Equity & Diversity News in Brief

Judge Backs Student in Silent-Protest Case

By Mark Walsh — April 15, 2013 1 min read

School officials likely violated the First Amendment free-speech rights of a Florida student when they barred her from engaging in a silent protest against anti-gay bullying, a federal district judge has ruled.

U.S. District Judge John E. Steele of Fort Myers, Fla., refused this month to dismiss most of a lawsuit brought by Amber Hatcher, a student at DeSoto County High School in Arcadia, Fla., over her efforts to organize participation last spring in the Day of Silence, an event sponsored by the Gay, Lesbian, and Straight Education Network.

The suit alleges that the principal of DeSoto High refused to approve students’ participation and told them that “peaceful protests are against district policy.”

Ms. Hatcher and one other student were suspended after they attempted to participate in the event. School officials have said she was suspended because she was disruptive after being called to a dean’s office.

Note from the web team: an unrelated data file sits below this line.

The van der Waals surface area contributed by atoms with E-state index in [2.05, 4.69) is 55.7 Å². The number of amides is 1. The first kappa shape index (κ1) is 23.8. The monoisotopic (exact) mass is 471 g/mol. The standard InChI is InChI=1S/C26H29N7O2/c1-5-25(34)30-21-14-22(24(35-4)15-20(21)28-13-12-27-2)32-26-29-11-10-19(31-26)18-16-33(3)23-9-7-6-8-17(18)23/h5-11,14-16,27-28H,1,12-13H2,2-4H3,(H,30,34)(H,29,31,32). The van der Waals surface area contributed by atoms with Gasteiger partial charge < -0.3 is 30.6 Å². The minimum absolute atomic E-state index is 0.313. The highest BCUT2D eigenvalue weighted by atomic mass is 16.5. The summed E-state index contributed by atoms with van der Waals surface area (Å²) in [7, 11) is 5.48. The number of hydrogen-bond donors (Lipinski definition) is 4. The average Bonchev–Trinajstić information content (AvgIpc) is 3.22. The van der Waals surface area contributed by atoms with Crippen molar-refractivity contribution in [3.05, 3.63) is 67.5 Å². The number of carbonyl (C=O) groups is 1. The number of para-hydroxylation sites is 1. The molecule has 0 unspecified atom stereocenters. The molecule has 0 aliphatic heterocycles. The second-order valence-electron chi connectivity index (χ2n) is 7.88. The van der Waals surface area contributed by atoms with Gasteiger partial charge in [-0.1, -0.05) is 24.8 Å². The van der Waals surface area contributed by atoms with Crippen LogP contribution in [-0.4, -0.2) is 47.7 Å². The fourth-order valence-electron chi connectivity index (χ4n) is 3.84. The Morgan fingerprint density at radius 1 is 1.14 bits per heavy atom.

When the sophomore asked the principal in January about participating in this year’s Day of Silence, which is scheduled nationally for April 19, she was told that she could not, her suit says.

The district’s lawyers asserted in a hearing that Ms. Hatcher and other students would not be barred from participating in the event this week.

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A version of this article appeared in the April 17, 2013 edition of Education Week as Judge Backs Student in Silent-Protest Case

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